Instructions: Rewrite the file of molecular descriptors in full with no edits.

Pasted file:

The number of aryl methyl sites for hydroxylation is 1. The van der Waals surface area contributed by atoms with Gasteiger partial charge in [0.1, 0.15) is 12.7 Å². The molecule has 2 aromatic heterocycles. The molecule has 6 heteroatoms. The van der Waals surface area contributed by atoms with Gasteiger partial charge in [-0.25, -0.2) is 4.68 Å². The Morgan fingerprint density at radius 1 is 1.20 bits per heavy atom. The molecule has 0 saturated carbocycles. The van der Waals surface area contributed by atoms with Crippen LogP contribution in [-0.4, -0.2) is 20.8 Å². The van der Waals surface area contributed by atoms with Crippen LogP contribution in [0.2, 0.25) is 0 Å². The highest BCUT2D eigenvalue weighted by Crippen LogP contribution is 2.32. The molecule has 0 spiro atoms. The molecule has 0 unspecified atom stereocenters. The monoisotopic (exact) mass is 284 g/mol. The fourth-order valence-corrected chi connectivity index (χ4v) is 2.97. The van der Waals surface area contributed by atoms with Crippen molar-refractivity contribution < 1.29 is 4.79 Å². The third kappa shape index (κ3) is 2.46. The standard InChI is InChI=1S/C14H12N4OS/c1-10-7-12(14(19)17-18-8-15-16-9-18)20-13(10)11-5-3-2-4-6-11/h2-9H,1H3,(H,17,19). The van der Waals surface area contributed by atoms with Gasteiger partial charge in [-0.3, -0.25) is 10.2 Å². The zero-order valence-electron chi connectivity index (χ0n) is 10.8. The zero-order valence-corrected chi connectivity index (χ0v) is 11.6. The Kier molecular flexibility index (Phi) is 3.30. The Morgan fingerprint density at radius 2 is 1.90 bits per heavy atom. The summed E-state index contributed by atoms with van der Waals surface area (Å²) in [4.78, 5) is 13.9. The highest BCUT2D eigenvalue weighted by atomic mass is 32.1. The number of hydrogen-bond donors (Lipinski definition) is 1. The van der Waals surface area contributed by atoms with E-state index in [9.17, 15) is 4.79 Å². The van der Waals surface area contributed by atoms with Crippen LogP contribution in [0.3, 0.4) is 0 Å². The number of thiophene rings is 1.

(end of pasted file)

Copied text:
The number of aryl methyl sites for hydroxylation is 1. The van der Waals surface area contributed by atoms with Gasteiger partial charge in [0.1, 0.15) is 12.7 Å². The molecule has 2 aromatic heterocycles. The molecule has 6 heteroatoms. The van der Waals surface area contributed by atoms with Gasteiger partial charge in [-0.25, -0.2) is 4.68 Å². The Morgan fingerprint density at radius 1 is 1.20 bits per heavy atom. The molecule has 0 saturated carbocycles. The van der Waals surface area contributed by atoms with Crippen LogP contribution in [-0.4, -0.2) is 20.8 Å². The van der Waals surface area contributed by atoms with Crippen LogP contribution in [0.2, 0.25) is 0 Å². The highest BCUT2D eigenvalue weighted by Crippen LogP contribution is 2.32. The molecule has 0 spiro atoms. The molecule has 0 unspecified atom stereocenters. The monoisotopic (exact) mass is 284 g/mol. The fourth-order valence-corrected chi connectivity index (χ4v) is 2.97. The van der Waals surface area contributed by atoms with Crippen molar-refractivity contribution < 1.29 is 4.79 Å². The third kappa shape index (κ3) is 2.46. The standard InChI is InChI=1S/C14H12N4OS/c1-10-7-12(14(19)17-18-8-15-16-9-18)20-13(10)11-5-3-2-4-6-11/h2-9H,1H3,(H,17,19). The van der Waals surface area contributed by atoms with Gasteiger partial charge in [-0.3, -0.25) is 10.2 Å². The zero-order valence-electron chi connectivity index (χ0n) is 10.8. The zero-order valence-corrected chi connectivity index (χ0v) is 11.6. The Kier molecular flexibility index (Phi) is 3.30. The Morgan fingerprint density at radius 2 is 1.90 bits per heavy atom. The summed E-state index contributed by atoms with van der Waals surface area (Å²) in [4.78, 5) is 13.9. The highest BCUT2D eigenvalue weighted by atomic mass is 32.1. The number of hydrogen-bond donors (Lipinski definition) is 1. The van der Waals surface area contributed by atoms with E-state index in [9.17, 15) is 4.79 Å². The van der Waals surface area contributed by atoms with Crippen LogP contribution in [0.3, 0.4) is 0 Å². The number of thiophene rings is 1.